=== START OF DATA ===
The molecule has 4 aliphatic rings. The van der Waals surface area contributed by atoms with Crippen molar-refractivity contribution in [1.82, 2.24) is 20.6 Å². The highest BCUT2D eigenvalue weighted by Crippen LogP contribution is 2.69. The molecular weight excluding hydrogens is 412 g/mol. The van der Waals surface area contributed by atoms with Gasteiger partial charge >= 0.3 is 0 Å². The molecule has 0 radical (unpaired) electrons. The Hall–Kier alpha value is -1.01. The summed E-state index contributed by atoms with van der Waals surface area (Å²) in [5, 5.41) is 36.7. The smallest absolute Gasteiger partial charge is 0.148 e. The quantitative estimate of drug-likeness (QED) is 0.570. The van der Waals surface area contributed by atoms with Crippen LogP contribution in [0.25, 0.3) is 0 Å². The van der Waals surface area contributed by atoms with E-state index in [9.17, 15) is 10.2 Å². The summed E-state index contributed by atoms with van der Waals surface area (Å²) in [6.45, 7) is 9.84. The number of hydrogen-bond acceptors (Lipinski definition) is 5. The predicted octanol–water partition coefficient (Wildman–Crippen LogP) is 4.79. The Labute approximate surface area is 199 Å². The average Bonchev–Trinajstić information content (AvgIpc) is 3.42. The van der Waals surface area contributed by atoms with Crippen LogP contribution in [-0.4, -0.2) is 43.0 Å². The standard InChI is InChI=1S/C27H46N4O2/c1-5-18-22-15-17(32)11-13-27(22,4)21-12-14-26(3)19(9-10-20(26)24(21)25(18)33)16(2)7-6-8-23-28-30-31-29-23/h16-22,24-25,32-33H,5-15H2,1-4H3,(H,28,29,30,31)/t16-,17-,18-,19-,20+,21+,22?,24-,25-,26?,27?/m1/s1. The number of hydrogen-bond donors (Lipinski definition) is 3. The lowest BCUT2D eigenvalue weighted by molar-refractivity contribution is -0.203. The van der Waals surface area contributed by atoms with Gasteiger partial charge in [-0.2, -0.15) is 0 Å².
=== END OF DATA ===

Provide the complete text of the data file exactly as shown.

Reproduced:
The molecule has 4 aliphatic rings. The van der Waals surface area contributed by atoms with Crippen molar-refractivity contribution in [1.82, 2.24) is 20.6 Å². The highest BCUT2D eigenvalue weighted by Crippen LogP contribution is 2.69. The molecular weight excluding hydrogens is 412 g/mol. The van der Waals surface area contributed by atoms with Gasteiger partial charge >= 0.3 is 0 Å². The molecule has 0 radical (unpaired) electrons. The Hall–Kier alpha value is -1.01. The summed E-state index contributed by atoms with van der Waals surface area (Å²) in [5, 5.41) is 36.7. The smallest absolute Gasteiger partial charge is 0.148 e. The quantitative estimate of drug-likeness (QED) is 0.570. The van der Waals surface area contributed by atoms with Crippen LogP contribution in [0.25, 0.3) is 0 Å². The van der Waals surface area contributed by atoms with E-state index in [9.17, 15) is 10.2 Å². The summed E-state index contributed by atoms with van der Waals surface area (Å²) in [6.45, 7) is 9.84. The number of hydrogen-bond acceptors (Lipinski definition) is 5. The predicted octanol–water partition coefficient (Wildman–Crippen LogP) is 4.79. The Labute approximate surface area is 199 Å². The average Bonchev–Trinajstić information content (AvgIpc) is 3.42. The van der Waals surface area contributed by atoms with Crippen LogP contribution in [-0.4, -0.2) is 43.0 Å². The standard InChI is InChI=1S/C27H46N4O2/c1-5-18-22-15-17(32)11-13-27(22,4)21-12-14-26(3)19(9-10-20(26)24(21)25(18)33)16(2)7-6-8-23-28-30-31-29-23/h16-22,24-25,32-33H,5-15H2,1-4H3,(H,28,29,30,31)/t16-,17-,18-,19-,20+,21+,22?,24-,25-,26?,27?/m1/s1. The number of hydrogen-bond donors (Lipinski definition) is 3. The lowest BCUT2D eigenvalue weighted by molar-refractivity contribution is -0.203. The van der Waals surface area contributed by atoms with Gasteiger partial charge in [-0.2, -0.15) is 0 Å².